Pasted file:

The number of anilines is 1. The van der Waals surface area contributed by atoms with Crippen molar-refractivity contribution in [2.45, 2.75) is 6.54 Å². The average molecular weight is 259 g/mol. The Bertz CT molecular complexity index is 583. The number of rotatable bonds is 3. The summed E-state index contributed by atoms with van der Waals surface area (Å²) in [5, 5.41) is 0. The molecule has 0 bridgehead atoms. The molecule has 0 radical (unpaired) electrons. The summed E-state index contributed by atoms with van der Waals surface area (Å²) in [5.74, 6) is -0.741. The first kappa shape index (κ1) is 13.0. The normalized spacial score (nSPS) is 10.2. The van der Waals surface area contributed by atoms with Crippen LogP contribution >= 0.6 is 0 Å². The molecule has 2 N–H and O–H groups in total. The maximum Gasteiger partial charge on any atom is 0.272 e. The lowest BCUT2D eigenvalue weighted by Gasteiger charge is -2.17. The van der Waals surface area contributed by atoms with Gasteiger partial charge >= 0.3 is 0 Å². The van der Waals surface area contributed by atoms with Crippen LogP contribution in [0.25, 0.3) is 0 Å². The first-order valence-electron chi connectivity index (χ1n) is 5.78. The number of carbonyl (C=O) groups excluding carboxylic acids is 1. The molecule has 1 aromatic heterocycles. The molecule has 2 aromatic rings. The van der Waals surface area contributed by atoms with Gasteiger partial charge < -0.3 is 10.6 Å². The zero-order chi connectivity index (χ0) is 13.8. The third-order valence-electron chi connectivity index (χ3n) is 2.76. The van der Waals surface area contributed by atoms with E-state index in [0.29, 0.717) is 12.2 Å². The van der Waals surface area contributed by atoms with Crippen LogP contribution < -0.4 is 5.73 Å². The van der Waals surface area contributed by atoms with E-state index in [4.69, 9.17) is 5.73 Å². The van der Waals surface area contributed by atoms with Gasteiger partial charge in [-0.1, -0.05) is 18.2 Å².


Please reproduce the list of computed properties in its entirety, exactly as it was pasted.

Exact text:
The number of anilines is 1. The van der Waals surface area contributed by atoms with Crippen molar-refractivity contribution in [2.45, 2.75) is 6.54 Å². The average molecular weight is 259 g/mol. The Bertz CT molecular complexity index is 583. The number of rotatable bonds is 3. The summed E-state index contributed by atoms with van der Waals surface area (Å²) in [5, 5.41) is 0. The molecule has 0 bridgehead atoms. The molecule has 0 radical (unpaired) electrons. The summed E-state index contributed by atoms with van der Waals surface area (Å²) in [5.74, 6) is -0.741. The first kappa shape index (κ1) is 13.0. The normalized spacial score (nSPS) is 10.2. The van der Waals surface area contributed by atoms with Crippen LogP contribution >= 0.6 is 0 Å². The molecule has 2 N–H and O–H groups in total. The maximum Gasteiger partial charge on any atom is 0.272 e. The lowest BCUT2D eigenvalue weighted by Gasteiger charge is -2.17. The van der Waals surface area contributed by atoms with Gasteiger partial charge >= 0.3 is 0 Å². The van der Waals surface area contributed by atoms with Crippen LogP contribution in [0.25, 0.3) is 0 Å². The first-order valence-electron chi connectivity index (χ1n) is 5.78. The number of carbonyl (C=O) groups excluding carboxylic acids is 1. The molecule has 1 aromatic heterocycles. The molecule has 2 aromatic rings. The van der Waals surface area contributed by atoms with Gasteiger partial charge < -0.3 is 10.6 Å². The zero-order chi connectivity index (χ0) is 13.8. The third-order valence-electron chi connectivity index (χ3n) is 2.76. The van der Waals surface area contributed by atoms with E-state index in [0.29, 0.717) is 12.2 Å². The van der Waals surface area contributed by atoms with Crippen LogP contribution < -0.4 is 5.73 Å². The van der Waals surface area contributed by atoms with E-state index in [4.69, 9.17) is 5.73 Å². The van der Waals surface area contributed by atoms with Gasteiger partial charge in [-0.1, -0.05) is 18.2 Å².